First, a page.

Born and raised in the Kenyan countryside, Stanley Gazemba’s dalliance with stories started when he was ten. His parents, who were both teachers, decided to send him off to a Catholic boarding school in Mumias, a small town in Western Kenya. While for Stanley’s parents this school was a prestigious opportunity, for their son it represented a prison sentence. Stanley, at the age of ten, preferred to engage in mischievous pranks with his playmates on the muddy paths of his village in Vihiga than spend his childhood trying to look like the son of a schooled African professional. To escape the monotony of everyday life in school and the dreadful food, he delved into stories like the Hardy Boys and Barbara Kimenye’s Moses series. Before long, Stanley was experimenting with creating his own stories.
At thirteen, Stanley sent off his first manuscript to a publisher—handwritten in one of his school notebooks, complete with illustrations in pencil. When the rejection slip came a few months later—a short letter on stiff white paper—it was a big day for him. The one phrase that rang out for Stanley was “…you have a knack for storytelling.” The ‘buts’ didn’t matter! It was this letter that signified Stanley Gazemba’s journey into professional writing.
Later Stanley moved to Nairobi to not only study and work, but also to get closer to the publishers; everything that had anything to do with publishing in Kenya was happening in Nairobi. During the course of his rocky journey to publication in Kenya, Stanley would graduate from writing in longhand to punching out his manuscripts on an old manual Olivetti typewriter, gifted to him by his employer; then, to the less personal computer that Stanley believes has the potential to make writers lazy with their grammar.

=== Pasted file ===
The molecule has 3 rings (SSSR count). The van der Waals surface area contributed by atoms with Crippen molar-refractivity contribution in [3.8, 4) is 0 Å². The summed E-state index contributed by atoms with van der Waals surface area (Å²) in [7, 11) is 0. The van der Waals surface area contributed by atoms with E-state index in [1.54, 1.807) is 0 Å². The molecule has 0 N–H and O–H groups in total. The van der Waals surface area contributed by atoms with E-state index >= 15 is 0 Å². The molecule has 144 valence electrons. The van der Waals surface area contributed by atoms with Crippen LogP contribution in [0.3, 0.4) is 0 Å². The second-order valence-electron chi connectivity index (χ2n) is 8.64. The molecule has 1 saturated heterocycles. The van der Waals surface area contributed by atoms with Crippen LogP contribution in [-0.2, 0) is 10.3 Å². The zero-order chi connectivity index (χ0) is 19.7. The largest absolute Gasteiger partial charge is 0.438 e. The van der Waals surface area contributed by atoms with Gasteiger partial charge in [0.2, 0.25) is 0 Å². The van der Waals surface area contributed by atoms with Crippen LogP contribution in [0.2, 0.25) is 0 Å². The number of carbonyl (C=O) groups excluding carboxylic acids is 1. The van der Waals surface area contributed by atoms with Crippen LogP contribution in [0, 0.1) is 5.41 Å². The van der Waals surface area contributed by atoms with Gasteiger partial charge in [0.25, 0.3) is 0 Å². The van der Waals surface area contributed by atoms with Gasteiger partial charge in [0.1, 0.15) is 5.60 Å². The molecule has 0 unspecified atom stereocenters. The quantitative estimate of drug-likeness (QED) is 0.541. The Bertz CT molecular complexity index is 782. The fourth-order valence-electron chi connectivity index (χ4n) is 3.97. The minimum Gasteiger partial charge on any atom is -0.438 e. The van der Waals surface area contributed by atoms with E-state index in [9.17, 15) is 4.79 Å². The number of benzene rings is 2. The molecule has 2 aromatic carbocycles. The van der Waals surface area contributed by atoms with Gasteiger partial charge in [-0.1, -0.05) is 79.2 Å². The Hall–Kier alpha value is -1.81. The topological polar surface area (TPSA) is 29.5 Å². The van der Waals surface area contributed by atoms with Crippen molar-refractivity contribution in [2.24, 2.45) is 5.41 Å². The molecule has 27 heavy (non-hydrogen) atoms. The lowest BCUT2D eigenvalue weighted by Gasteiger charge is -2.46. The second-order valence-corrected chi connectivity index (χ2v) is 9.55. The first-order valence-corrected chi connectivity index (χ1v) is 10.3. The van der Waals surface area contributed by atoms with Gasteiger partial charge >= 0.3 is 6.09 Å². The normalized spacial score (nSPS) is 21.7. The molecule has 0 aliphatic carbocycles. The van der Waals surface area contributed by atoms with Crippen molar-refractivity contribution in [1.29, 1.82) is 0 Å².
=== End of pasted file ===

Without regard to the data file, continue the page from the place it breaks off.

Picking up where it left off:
Stanley’s father was always curious about his son’s chosen profession because, in the old man’s thinking, writing was not a proper career. Schooled in colonial Kenya and Uganda, Mr. Navodera wanted his son to become a doctor, a lawyer or such; a career where you were provided with a gold or brass nameplate on your office desk and a title on it. But Stanley had other ideas, and was not easy to bend from his purpose once he had set his mind on what he wanted to do.
Still working on finding his groove in the literary craft, Stanley Gazemba has now published the following novels: The Stone Hills of Maragoli (Kwani? Press) which was the recipient of the Jomo Kenyatta Prize. This work was published in the U.S. as Forbidden Fruit. Stanley Gazemba’s works also include Khama; Callused Hands (Nsemia); eight children’s books entitled Shaka Zulu-Warrior King, Poko and the Jet, Poko at the Koras, The Herds boy and the Princess, Tobi and the Street boy, Ant’s Clay castle, A Scare in the Village (which was the recipient of the Jomo Kenyatta Prize) and Grandmother’s Winning Smile, a title which was long-listed for the Macmillan Prize.
His fiction has appeared in ‘A’ is for Ancestors, a collection of short stories from the Caine Prize (Jacana); The Literary Review-Africa Calling ( Fairleigh Dickinson University); Man of the House and other new Short Stories from Kenya (CCC Press); Crossing Borders online magazine; Africa’39: New Writing From Africa South of the Sahara (Bloomsbury); World Literature Today (University of Oklahoma); among other publications. He is a journalist by training, and has written for Msanii magazine, Sunday Nation, Saturday Nation, The New York Times and The East African. He was International Fellow at the Bread Loaf Writers’ Conference in 2007. He lives in Nairobi and currently works as editor at Ketebul Music.
Regal House Publishing is delighted to be publishing Stanley Gazemba’s short story collection, Dog Meat Samosa, to be released in 2019.